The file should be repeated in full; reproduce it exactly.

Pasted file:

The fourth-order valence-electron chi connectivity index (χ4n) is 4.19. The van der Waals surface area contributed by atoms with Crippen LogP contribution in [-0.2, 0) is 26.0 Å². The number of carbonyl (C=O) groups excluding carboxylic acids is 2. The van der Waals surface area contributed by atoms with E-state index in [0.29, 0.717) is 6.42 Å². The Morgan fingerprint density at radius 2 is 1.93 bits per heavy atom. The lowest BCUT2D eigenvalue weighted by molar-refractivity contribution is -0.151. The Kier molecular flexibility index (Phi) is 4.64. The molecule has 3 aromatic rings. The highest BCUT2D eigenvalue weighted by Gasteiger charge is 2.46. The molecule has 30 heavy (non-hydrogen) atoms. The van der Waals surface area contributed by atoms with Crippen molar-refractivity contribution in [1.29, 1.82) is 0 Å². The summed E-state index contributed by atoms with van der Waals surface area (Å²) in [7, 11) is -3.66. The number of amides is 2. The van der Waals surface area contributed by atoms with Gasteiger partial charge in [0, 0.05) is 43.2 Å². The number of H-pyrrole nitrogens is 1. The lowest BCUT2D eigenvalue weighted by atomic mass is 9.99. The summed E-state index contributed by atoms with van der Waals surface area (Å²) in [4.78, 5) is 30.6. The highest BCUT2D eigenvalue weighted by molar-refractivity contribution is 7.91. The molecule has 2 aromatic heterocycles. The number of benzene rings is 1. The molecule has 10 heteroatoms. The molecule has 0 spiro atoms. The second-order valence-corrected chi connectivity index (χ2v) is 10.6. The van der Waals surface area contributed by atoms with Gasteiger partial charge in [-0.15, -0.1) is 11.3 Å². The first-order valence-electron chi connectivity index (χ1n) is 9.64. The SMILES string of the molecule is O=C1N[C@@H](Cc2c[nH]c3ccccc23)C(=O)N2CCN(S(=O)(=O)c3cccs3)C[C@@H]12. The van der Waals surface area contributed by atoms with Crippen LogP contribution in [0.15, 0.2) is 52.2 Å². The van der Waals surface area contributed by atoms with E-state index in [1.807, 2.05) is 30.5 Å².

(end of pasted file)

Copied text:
The fourth-order valence-electron chi connectivity index (χ4n) is 4.19. The van der Waals surface area contributed by atoms with Crippen LogP contribution in [-0.2, 0) is 26.0 Å². The number of carbonyl (C=O) groups excluding carboxylic acids is 2. The van der Waals surface area contributed by atoms with E-state index in [0.29, 0.717) is 6.42 Å². The Morgan fingerprint density at radius 2 is 1.93 bits per heavy atom. The lowest BCUT2D eigenvalue weighted by molar-refractivity contribution is -0.151. The Kier molecular flexibility index (Phi) is 4.64. The molecule has 3 aromatic rings. The highest BCUT2D eigenvalue weighted by Gasteiger charge is 2.46. The molecule has 30 heavy (non-hydrogen) atoms. The van der Waals surface area contributed by atoms with Crippen molar-refractivity contribution in [1.29, 1.82) is 0 Å². The summed E-state index contributed by atoms with van der Waals surface area (Å²) in [7, 11) is -3.66. The number of amides is 2. The van der Waals surface area contributed by atoms with Gasteiger partial charge in [0, 0.05) is 43.2 Å². The number of H-pyrrole nitrogens is 1. The lowest BCUT2D eigenvalue weighted by atomic mass is 9.99. The summed E-state index contributed by atoms with van der Waals surface area (Å²) in [4.78, 5) is 30.6. The highest BCUT2D eigenvalue weighted by molar-refractivity contribution is 7.91. The molecule has 2 aromatic heterocycles. The number of benzene rings is 1. The molecule has 10 heteroatoms. The molecule has 0 spiro atoms. The second-order valence-corrected chi connectivity index (χ2v) is 10.6. The van der Waals surface area contributed by atoms with Gasteiger partial charge in [-0.15, -0.1) is 11.3 Å². The first-order valence-electron chi connectivity index (χ1n) is 9.64. The SMILES string of the molecule is O=C1N[C@@H](Cc2c[nH]c3ccccc23)C(=O)N2CCN(S(=O)(=O)c3cccs3)C[C@@H]12. The van der Waals surface area contributed by atoms with Crippen LogP contribution in [0.15, 0.2) is 52.2 Å². The van der Waals surface area contributed by atoms with E-state index in [1.807, 2.05) is 30.5 Å².